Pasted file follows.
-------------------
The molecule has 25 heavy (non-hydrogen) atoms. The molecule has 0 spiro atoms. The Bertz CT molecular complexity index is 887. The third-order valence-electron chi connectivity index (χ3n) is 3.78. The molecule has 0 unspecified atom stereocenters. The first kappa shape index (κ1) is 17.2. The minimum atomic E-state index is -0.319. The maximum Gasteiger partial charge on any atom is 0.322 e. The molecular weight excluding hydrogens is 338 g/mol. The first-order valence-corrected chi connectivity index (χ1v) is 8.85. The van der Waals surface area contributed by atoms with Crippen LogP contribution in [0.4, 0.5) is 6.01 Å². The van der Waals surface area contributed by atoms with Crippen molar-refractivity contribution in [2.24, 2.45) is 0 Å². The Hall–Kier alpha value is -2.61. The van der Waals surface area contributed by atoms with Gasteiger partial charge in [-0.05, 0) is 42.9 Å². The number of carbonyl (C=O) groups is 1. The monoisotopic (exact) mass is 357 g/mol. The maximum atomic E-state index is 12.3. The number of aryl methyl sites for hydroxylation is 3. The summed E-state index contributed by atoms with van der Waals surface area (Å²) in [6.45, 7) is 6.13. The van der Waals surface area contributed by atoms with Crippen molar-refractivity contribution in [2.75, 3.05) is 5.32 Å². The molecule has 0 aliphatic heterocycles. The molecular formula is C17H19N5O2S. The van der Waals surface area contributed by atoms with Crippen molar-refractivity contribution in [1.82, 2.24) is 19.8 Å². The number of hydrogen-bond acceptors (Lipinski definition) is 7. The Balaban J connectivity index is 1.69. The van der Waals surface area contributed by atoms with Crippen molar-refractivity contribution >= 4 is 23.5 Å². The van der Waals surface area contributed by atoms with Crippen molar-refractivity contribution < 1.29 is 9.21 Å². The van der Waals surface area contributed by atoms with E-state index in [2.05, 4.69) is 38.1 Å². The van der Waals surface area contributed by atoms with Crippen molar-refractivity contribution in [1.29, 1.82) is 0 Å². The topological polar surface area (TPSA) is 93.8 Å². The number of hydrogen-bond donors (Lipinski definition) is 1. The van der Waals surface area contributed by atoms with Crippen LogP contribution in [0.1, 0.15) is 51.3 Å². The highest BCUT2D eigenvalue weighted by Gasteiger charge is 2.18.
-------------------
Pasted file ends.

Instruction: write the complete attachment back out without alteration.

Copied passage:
The molecule has 25 heavy (non-hydrogen) atoms. The molecule has 0 spiro atoms. The Bertz CT molecular complexity index is 887. The third-order valence-electron chi connectivity index (χ3n) is 3.78. The molecule has 0 unspecified atom stereocenters. The first kappa shape index (κ1) is 17.2. The minimum atomic E-state index is -0.319. The maximum Gasteiger partial charge on any atom is 0.322 e. The molecular weight excluding hydrogens is 338 g/mol. The first-order valence-corrected chi connectivity index (χ1v) is 8.85. The van der Waals surface area contributed by atoms with Crippen LogP contribution in [0.4, 0.5) is 6.01 Å². The van der Waals surface area contributed by atoms with Crippen molar-refractivity contribution in [2.24, 2.45) is 0 Å². The Hall–Kier alpha value is -2.61. The van der Waals surface area contributed by atoms with Gasteiger partial charge in [-0.05, 0) is 42.9 Å². The number of carbonyl (C=O) groups is 1. The monoisotopic (exact) mass is 357 g/mol. The maximum atomic E-state index is 12.3. The number of aryl methyl sites for hydroxylation is 3. The summed E-state index contributed by atoms with van der Waals surface area (Å²) in [6.45, 7) is 6.13. The van der Waals surface area contributed by atoms with Crippen molar-refractivity contribution in [2.75, 3.05) is 5.32 Å². The molecule has 0 aliphatic heterocycles. The molecular formula is C17H19N5O2S. The van der Waals surface area contributed by atoms with Crippen molar-refractivity contribution in [1.82, 2.24) is 19.8 Å². The number of hydrogen-bond acceptors (Lipinski definition) is 7. The Balaban J connectivity index is 1.69. The van der Waals surface area contributed by atoms with Crippen molar-refractivity contribution >= 4 is 23.5 Å². The van der Waals surface area contributed by atoms with Crippen molar-refractivity contribution < 1.29 is 9.21 Å². The van der Waals surface area contributed by atoms with E-state index in [2.05, 4.69) is 38.1 Å². The van der Waals surface area contributed by atoms with Crippen molar-refractivity contribution in [1.29, 1.82) is 0 Å². The topological polar surface area (TPSA) is 93.8 Å². The number of hydrogen-bond donors (Lipinski definition) is 1. The van der Waals surface area contributed by atoms with Crippen LogP contribution in [0.1, 0.15) is 51.3 Å². The highest BCUT2D eigenvalue weighted by Gasteiger charge is 2.18.